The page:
Pakistan's Prime Minister Imran Khan on November 19 visited neighboring Afghanistan, where he vowed to help reduce escalating violence and push for a cease-fire between the Afghan government and the Taliban.
Khan's visit to the Afghan capital, Kabul, his first as prime minister, comes amid a wave of violence across Afghanistan that has flared despite peace talks that began in Qatar in September between the Afghan government and the Taliban.
"We notice with concern that the level of violence despite the talks in Qatar ... is rising," Khan told reporters outside the Afghan presidential palace after talks with President Ashraf Ghani.
"Pakistan will do everything, whatever is possible, we will do to help reduce this violence and in fact move toward a cease-fire," Khan pledged.
"We, the people and government of Pakistan, have only one concern, and that concern is ... that we want peace" in Afghanistan, he said.
Diplomatic ties between Pakistan and Afghanistan have long been tense, with Kabul accusing its eastern neighbor of meddling in Afghan domestic affairs, aiding the Taliban, and deliberately destabilizing the country.
Islamabad has long denied such claims, though many senior Taliban leaders live in the southwestern Pakistani city of Quetta and militants have in the past enjoyed relatively smooth movement across the border.
Ghani, whose repeated calls for a cease-fire have been rejected by the Taliban, hailed Khan's visit as "historic" and reiterated the need for an immediate truce.
“You come with a with a series of very important messages ... but fundamental to this is that violence is not an answer, a comprehensive political settlement for an enduring peace within the framework of our values, our Constitution in the Islamic Republic is the way to the future,” Ghani told Khan at the presidential palace.
Khan's trip is the highest profile visit by a Pakistani official to Kabul since intra-Afghan peace talks began in the Qatari capital, Doha.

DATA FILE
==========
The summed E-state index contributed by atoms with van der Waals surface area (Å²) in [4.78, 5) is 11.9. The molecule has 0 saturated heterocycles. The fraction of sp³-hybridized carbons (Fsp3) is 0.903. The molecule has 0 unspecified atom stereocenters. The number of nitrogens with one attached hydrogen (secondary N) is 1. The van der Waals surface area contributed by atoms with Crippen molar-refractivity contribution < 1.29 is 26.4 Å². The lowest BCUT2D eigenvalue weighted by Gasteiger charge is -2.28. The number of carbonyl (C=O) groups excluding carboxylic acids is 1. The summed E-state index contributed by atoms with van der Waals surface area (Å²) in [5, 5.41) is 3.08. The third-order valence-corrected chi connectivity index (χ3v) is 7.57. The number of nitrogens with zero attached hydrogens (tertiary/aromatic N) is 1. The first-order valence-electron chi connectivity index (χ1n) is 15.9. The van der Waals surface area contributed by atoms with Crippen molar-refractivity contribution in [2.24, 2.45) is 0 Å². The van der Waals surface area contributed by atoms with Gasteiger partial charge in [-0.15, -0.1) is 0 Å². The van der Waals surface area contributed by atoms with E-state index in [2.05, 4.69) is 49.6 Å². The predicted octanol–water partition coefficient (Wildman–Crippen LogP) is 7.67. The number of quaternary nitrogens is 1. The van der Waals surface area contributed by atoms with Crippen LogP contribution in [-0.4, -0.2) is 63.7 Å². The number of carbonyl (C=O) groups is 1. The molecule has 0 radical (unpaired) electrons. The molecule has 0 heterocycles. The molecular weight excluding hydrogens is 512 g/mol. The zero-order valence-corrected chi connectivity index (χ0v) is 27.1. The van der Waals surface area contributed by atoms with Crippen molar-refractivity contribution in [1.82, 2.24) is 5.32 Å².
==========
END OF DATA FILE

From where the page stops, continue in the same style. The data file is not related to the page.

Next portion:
It also comes days after the United States said it would cut the number of U.S. military personnel in Afghanistan from 4,500 to 2,500 by mid-January.
President Donald Trump, who is due to leave office on January 20 after losing this month's presidential election to Democrat Joe Biden, is seeking to end the U.S. presence in the 19-year war in Afghanistan, the United States’ longest conflict.
Before Khan's arrival, Dawa Khan Minapal, a spokesman for Ghani, said the main purpose of the visit would be bilateral trade and economic relations, but the fight against militancy in the region would also be at the top of the agenda.
Khan was accompanied by Foreign Minister Shah Mahmood Qureshi, the chief of the influential Inter-Services Intelligence Faiz Hamid, and other senior officials.
Washington's special representative for Afghan peace, Zalmay Khalilzad, has a made a number of trips to Islamabad to discuss the peace process.
Ghani last visited Pakistan in June 2019.
Violence has remained high in Afghanistan despite the ongoing peace process.
Tariq Arian, a spokesman for the Afghan Interior Ministry, said that in the past six months Taliban militants have carried out 53 suicide attacks while 1,210 civilians were among the thousands killed in violence linked to the insurgency.